Guinea Pig Pet Healthy
100,000,000 Guinea Pigs: The Dangers of Consumption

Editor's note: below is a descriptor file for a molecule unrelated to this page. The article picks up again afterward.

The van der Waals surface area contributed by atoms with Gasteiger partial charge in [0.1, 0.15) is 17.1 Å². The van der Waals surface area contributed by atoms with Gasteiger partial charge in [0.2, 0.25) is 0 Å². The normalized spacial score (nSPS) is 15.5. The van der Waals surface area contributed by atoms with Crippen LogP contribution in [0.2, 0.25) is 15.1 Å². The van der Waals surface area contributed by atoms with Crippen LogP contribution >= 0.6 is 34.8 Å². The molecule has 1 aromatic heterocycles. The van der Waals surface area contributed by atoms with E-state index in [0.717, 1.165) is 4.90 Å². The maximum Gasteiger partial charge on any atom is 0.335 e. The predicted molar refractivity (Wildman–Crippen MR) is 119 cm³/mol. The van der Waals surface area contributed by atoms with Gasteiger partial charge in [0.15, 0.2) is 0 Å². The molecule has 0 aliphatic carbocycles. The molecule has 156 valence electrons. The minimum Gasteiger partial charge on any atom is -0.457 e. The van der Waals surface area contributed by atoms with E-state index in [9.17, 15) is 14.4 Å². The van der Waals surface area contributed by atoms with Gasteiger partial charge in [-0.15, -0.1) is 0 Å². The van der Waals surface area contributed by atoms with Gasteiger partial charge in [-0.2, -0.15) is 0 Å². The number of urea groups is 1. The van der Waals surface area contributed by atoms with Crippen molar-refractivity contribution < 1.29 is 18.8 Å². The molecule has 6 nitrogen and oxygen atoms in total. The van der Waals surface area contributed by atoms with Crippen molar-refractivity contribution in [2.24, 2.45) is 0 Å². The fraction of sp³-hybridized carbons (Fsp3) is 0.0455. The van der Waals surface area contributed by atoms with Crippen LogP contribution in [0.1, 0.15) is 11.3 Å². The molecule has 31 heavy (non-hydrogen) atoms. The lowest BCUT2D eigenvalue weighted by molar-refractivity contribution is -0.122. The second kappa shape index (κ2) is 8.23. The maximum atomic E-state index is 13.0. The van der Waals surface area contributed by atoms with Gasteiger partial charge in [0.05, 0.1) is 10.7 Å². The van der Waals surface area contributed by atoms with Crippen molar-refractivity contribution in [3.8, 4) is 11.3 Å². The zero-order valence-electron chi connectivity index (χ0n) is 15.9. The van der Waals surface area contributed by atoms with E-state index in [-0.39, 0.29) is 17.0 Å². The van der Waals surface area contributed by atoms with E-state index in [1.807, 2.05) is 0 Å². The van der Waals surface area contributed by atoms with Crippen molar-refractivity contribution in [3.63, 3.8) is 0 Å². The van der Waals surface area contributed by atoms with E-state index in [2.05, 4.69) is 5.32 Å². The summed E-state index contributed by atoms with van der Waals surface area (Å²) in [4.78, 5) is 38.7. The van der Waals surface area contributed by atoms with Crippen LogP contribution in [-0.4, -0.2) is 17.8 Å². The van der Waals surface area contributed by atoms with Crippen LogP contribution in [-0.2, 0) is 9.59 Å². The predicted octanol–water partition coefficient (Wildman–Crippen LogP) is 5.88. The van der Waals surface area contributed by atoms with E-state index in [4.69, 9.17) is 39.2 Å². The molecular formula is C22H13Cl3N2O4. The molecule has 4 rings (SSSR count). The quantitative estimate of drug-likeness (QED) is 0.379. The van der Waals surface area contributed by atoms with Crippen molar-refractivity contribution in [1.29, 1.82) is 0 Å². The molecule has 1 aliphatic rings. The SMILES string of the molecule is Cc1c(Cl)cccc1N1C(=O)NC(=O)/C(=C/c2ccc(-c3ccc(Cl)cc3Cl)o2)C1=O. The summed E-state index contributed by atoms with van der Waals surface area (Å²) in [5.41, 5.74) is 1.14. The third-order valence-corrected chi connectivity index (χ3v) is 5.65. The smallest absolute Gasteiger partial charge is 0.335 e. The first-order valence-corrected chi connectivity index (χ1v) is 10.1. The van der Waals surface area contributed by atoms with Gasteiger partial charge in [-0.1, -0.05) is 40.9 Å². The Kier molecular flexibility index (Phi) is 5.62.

In the magazines, in the newspapers, over the radio, a terrific verbal barrage has been laid down on a hundred million Americans, first, to set in motion a host of fears about their health, their stomachs, their bowels, their teeth, their throats, their looks; second, to persuade them that only by eating, drinking, gargling, brushing, or smearing with Smith’s Whole Vitamin Breakfast Food, Jones’ Yeast Cubes, Blue Giant Apples, Prussian Salts, Listroboris Mouthwash, Grandpa’s Wonder Toothpaste, and a thousand and one other foods, drinks, gargles and pastes, can they either postpone the onset of disease, of social ostracism, of business failure, or recover from ailments, physical or social, already contracted. Using the feeble and ineffective pure food and drug laws as a smoke-screen, the food and drug industries have been systematically bombarding us with falsehoods about the purity, healthfulness and safely of their products, while they have been making profits by experimenting on us with poisons, irritants, harmful chemical preservatives, and dangerous drugs. In the eyes of the law we are all guinea pigs, and any scoundrel who takes it into his head to enter the drug or food business can experiment on us. The Federal Food and Drugs Act prohibits false labeling of drugs shipped across State lines; but if no claims are made on the label, if the ingredients are not stated on the label, the Act does not apply. Even with foods the public must be the guinea pig, since the manufacturer is not required to prove that the substances he adds are safe for human consumption; his customers by dying or by becoming ill in large numbers-and in such a way that the illness can be directly traced to the foodstuff involved and to no other cause-must first prove that it is harmful before any action will be considered under the Food and Drugs Act. Add to these the variety of poisons other than preservatives ingested with foods and common drugs, and the hazard assumes still greater proportions. Common sense would at least demand that we inquire whether or not that influence might be found in our food and drug supplies-in our fruits and vegetables contaminated with arsenic insecticide, for example. The inadequacy of enforcement with these few pennies pitted against commercial and political dollars has been neatly summarized by the National Civil Service Reform League, of which George W. Wickersham is a vice-president, following an investigation of food inspection-a vital link in food control. “The trusting confidence of the American public in the efficiency of laws was never more clearly shown nor more grossly betrayed than in the matter of food inspection.” “We have enacted ‘pure food’ laws and ordinances presumably we have ‘pure food.’ But between the law and the ‘pure food’ lies a most important factor-the human element charged with the interpretation and the administration of these laws and ordinances. This element-given great powers of discretion; power to make ‘rules and regulations’ to an extent practically nullifying the intent of the law; subject to overwhelming commercial and political pressure-is the weak link in the chain, and practically the end of the effect of the law.” “The consumer in his effort to conserve his health selects his food with ‘nutriment,’ ‘calories’ and ‘vitamins’ in mind, happily unaware that a considerable part of the food he buys, though well cooked and daintily served, may be in a condition of expertly disguised but dangerous state of disease, decay or adulteration. He has relied on the law to protect his food from its initial stage through the processes of gathering, slaughtering, handling, packing, etc., all by men definitely dealing in food for the money to be made out of it.” Can we look for aid outside the law-in the integrity of the manufacturer, in the watchfulness of the scientist, in the scrupulousness of publications carrying food and drug advertising ?. In case after case, the manufacturers have demonstrated that their chief and most consistent interest is in profits; and we speak here not only of the small herb compounder and cancer quack, but also of the largest and most reputable drug and food houses. The passage of the Food and Drugs Act twenty-five years ago and the passage of similar acts in nearly all States at about the same time were evidence that the public demands protection from poisoning even though the pattern of behavior resulting in the poisoning is normal in our business civilization. “Not more than a year ago there appeared in one of the current magazines the advertisement of a food manufacturer, depicting a chemist seated at a desk peering very intently through a microscope. Nicely arranged in front of him on the desk were bottles and cans representing the product of this manufacturer. The descriptive matter accompanying the picture was cleverly worded in a manner to give the reader the impression that every product of this manufacturer was produced under the closest supervision of a food chemist…. The ‘Chemist’ was none other than the production manager, and the microscope had been borrowed from a local hospital….”.